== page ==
Backup & File Sharing, Compliance, File Backup and Share, Industry and Enterprise Solutions, Security
Hackers and healthcare: a dangerous duo
Few industries contain more sensitive information than healthcare. With a wealth of patient medical records, healthcare industry breaches inflict a copious amount of damage on a personal level. It’s no wonder, then, why they’re highly targeted. In fact, according to Solutionary Managed Security Services, 88 percent of U.S. ransomware attacks focused on the healthcare industry in 2016. These security breaches have a massive impact on health organizations. It’s time for a checkup on the healthcare cybersecurity landscape. To do so, let’s take a quick look at what causes these issues and what healthcare providers can do to help mitigate cybersecurity threats and prevent long-term damage.
Current healthcare security landscape
Cybersecurity attacks on healthcare organizations have grown exponentially in the last few years. For example, Healthcare Dive reports there were 104,056 records breached in January 2016. By June of the same year, that number escalated to nearly 11 million. With this statistic in mind, it’s unsurprising that, in 2015, 89 percent of healthcare organizations had at least one data breach involving the loss or theft of patient data. 2016 wasn’t any better when cybercriminals stole more than 27 million healthcare records. The number of healthcare breaches highlights how hackers have exposed the industry’s cybersecurity vulnerabilities and emphasizes the need to bolster protections for patient and faculty data.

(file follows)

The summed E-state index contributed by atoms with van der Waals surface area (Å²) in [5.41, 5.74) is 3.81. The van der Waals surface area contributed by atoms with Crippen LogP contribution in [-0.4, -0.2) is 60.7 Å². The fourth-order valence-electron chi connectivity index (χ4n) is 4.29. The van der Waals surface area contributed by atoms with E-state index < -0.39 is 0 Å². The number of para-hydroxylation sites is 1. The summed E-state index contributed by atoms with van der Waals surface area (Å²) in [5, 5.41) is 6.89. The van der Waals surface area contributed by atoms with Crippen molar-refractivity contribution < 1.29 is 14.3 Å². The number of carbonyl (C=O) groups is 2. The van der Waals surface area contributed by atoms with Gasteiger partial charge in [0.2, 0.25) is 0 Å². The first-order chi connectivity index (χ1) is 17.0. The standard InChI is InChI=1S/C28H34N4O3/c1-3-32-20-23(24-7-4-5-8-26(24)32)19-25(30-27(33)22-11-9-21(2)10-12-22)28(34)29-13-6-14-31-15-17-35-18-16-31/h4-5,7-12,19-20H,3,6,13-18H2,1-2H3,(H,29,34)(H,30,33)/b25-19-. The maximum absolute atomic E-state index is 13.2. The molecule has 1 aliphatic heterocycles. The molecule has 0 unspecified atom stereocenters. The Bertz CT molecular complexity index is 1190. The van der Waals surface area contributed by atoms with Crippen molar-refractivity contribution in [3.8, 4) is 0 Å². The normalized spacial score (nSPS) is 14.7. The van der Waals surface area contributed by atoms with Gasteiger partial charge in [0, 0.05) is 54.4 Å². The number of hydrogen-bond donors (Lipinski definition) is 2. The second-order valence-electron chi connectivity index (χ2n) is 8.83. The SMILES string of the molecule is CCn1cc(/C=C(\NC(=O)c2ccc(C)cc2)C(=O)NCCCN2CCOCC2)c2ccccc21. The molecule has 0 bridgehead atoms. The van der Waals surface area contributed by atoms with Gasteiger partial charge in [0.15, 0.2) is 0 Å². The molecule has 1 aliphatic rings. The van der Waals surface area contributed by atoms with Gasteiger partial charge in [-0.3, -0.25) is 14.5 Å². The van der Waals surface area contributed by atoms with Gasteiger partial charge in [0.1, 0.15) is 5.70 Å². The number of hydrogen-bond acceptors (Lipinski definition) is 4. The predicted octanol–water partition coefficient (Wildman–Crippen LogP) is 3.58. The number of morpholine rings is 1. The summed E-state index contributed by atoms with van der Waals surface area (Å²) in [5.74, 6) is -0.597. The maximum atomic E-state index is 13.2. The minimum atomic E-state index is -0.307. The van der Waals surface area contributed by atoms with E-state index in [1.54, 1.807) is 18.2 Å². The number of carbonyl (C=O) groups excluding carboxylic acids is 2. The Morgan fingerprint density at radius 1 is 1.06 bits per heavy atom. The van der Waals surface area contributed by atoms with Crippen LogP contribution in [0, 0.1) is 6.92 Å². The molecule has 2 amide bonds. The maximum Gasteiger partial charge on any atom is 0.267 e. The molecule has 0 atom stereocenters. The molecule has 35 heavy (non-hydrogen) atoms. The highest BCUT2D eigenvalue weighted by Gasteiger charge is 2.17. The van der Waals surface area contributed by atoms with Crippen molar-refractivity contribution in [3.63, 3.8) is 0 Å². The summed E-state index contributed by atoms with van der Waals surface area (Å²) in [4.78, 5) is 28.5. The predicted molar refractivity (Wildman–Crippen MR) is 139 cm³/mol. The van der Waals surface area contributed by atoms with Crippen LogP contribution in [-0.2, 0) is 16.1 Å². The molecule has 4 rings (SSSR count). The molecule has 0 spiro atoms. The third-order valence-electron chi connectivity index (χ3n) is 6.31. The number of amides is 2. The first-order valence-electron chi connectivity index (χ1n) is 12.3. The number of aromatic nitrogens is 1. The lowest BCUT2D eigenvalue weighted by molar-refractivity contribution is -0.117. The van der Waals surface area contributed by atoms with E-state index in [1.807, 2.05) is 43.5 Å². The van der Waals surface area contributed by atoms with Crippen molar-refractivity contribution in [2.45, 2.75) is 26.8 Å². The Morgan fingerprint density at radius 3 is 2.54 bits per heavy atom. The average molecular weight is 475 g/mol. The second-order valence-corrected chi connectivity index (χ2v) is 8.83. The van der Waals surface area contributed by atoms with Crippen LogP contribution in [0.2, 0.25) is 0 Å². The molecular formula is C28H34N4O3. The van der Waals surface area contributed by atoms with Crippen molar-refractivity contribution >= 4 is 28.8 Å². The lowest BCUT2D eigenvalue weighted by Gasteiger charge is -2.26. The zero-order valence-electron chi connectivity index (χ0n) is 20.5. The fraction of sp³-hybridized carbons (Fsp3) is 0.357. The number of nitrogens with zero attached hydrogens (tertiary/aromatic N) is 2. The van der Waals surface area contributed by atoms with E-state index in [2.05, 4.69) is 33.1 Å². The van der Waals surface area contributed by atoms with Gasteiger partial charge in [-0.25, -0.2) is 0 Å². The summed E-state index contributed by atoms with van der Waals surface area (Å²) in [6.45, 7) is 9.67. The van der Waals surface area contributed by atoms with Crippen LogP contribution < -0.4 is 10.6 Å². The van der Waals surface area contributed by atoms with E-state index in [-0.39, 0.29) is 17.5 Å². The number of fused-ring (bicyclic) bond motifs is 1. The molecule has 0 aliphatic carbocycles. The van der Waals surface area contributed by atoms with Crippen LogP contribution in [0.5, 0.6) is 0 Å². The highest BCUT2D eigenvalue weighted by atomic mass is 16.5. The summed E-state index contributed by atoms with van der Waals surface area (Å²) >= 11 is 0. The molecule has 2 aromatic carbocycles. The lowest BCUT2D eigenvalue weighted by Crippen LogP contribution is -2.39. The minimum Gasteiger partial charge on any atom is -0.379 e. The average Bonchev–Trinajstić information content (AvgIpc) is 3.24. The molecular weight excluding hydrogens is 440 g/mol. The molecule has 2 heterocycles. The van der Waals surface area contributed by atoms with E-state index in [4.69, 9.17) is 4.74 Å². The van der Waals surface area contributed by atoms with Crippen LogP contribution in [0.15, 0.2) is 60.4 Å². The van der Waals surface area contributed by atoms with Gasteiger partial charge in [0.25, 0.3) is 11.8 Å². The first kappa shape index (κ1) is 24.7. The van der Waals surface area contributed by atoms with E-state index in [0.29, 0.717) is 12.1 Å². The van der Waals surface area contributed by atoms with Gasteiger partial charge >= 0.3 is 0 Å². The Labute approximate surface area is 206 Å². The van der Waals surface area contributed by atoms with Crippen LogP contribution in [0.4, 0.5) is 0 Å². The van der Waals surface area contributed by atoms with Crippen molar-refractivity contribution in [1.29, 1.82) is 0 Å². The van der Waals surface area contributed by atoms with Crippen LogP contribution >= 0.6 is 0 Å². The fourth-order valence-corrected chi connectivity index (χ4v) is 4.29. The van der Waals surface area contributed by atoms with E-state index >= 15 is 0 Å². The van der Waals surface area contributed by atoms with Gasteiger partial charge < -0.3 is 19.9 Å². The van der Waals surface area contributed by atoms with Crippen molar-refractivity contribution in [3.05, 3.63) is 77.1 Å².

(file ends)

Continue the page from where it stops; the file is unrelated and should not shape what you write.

It’s becoming even more difficult for healthcare organizations to afford the fallout from cybersecurity risks, considering the Ponemon Institute estimates data breaches cost the healthcare industry $6.2 billion. Malicious security attacks may impact patients the most. The recent Emory Healthcare data breach in February 2017, for example, affected approximately 80,000 patients. Another attack, this time on Urology Austin, potentially revealed over 279,000 patient records, including addresses, sensitive medical information and Social Security numbers.
The consequences of these attacks affect hospitals on a global scale. For instance, the U.K.’s National Health Service (NHS) security breach compromised approximately 26 million patient medical records in March 2017 alone. The frequency and scale of healthcare security attacks also influence how threats are documented. Per James Scott, a Senior Fellow at the Institute for Critical Infrastructure Technology, ransomware in the healthcare industry has become so common organizations have stopped reporting all cases, meaning current statistics are likely an underestimate of actual industry damage incurred.
Protecting private data
With healthcare breaches posing such a threat, there are two key ways organizations can prevent security breaches from exploiting private data:
- File backup
In the event of a ransomware attack, ensuring file systems containing sensitive patient and faculty information are backed up and accessible is critical. This is also true in a general sense, where storing a “clean” format free from corruption caused by cyberattacks is essential for continuity. Employing a strong file backup system means healthcare organizations can effectively access private files from any point in time that have remained untouched by malware or ransomware strains.
- Email security
Encryption and multi-layered email security can help guard organizations against malware and malicious cybersecurity attack attempts, such as ransomware. Including Health Insurance Portability and Accountability Act (HIPAA) compliance-based templates can help facilitate what emails need to be encrypted and ensure HIPAA privacy standards have been met. For healthcare organizations, it’s essential for security services to meet HIPAA compliance standards to be effective.
As healthcare industries continue to battle cybersecurity threats, it’s important to understand how these attacks impact industry practices and privacy standards. By spreading awareness about the acceleration of healthcare cybersecurity breaches, organizations can effectively aim security solutions toward optimizing healthcare service approaches.
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